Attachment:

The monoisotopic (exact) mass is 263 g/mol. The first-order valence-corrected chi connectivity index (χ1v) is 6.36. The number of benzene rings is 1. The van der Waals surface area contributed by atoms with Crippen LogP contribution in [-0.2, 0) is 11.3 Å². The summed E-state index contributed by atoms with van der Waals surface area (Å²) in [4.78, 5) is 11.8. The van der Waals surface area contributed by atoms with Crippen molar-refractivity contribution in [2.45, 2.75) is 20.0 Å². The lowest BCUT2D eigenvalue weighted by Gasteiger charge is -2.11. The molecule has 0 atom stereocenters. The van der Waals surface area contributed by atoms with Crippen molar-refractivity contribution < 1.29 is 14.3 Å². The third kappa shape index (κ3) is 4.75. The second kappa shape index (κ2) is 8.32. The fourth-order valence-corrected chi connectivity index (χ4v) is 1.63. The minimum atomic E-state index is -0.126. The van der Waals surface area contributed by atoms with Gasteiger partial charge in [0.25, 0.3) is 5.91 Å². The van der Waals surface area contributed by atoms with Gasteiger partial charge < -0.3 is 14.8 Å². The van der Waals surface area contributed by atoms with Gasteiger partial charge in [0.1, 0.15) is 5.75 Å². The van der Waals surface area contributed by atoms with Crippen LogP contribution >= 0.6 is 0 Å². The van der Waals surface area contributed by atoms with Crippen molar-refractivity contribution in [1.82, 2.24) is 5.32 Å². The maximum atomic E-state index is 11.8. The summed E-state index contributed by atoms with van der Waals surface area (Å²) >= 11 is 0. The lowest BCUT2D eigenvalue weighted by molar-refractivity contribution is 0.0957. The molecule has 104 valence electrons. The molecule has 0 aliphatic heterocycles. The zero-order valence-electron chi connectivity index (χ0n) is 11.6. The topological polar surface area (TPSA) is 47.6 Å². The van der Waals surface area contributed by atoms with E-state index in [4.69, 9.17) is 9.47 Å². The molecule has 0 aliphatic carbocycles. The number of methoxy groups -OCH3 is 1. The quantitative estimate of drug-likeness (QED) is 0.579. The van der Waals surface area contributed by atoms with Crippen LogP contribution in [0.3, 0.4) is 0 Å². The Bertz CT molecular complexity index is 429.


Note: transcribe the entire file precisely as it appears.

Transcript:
The monoisotopic (exact) mass is 263 g/mol. The first-order valence-corrected chi connectivity index (χ1v) is 6.36. The number of benzene rings is 1. The van der Waals surface area contributed by atoms with Crippen LogP contribution in [-0.2, 0) is 11.3 Å². The summed E-state index contributed by atoms with van der Waals surface area (Å²) in [4.78, 5) is 11.8. The van der Waals surface area contributed by atoms with Crippen molar-refractivity contribution in [2.45, 2.75) is 20.0 Å². The lowest BCUT2D eigenvalue weighted by Gasteiger charge is -2.11. The molecule has 0 atom stereocenters. The van der Waals surface area contributed by atoms with Crippen molar-refractivity contribution < 1.29 is 14.3 Å². The third kappa shape index (κ3) is 4.75. The second kappa shape index (κ2) is 8.32. The fourth-order valence-corrected chi connectivity index (χ4v) is 1.63. The minimum atomic E-state index is -0.126. The van der Waals surface area contributed by atoms with Gasteiger partial charge in [0.25, 0.3) is 5.91 Å². The van der Waals surface area contributed by atoms with Gasteiger partial charge < -0.3 is 14.8 Å². The van der Waals surface area contributed by atoms with Gasteiger partial charge in [0.1, 0.15) is 5.75 Å². The van der Waals surface area contributed by atoms with Crippen LogP contribution >= 0.6 is 0 Å². The van der Waals surface area contributed by atoms with Crippen molar-refractivity contribution in [1.82, 2.24) is 5.32 Å². The maximum atomic E-state index is 11.8. The summed E-state index contributed by atoms with van der Waals surface area (Å²) >= 11 is 0. The lowest BCUT2D eigenvalue weighted by molar-refractivity contribution is 0.0957. The molecule has 104 valence electrons. The molecule has 0 aliphatic heterocycles. The zero-order valence-electron chi connectivity index (χ0n) is 11.6. The topological polar surface area (TPSA) is 47.6 Å². The van der Waals surface area contributed by atoms with E-state index in [4.69, 9.17) is 9.47 Å². The molecule has 0 aliphatic carbocycles. The number of methoxy groups -OCH3 is 1. The quantitative estimate of drug-likeness (QED) is 0.579. The van der Waals surface area contributed by atoms with Crippen LogP contribution in [0.3, 0.4) is 0 Å². The Bertz CT molecular complexity index is 429.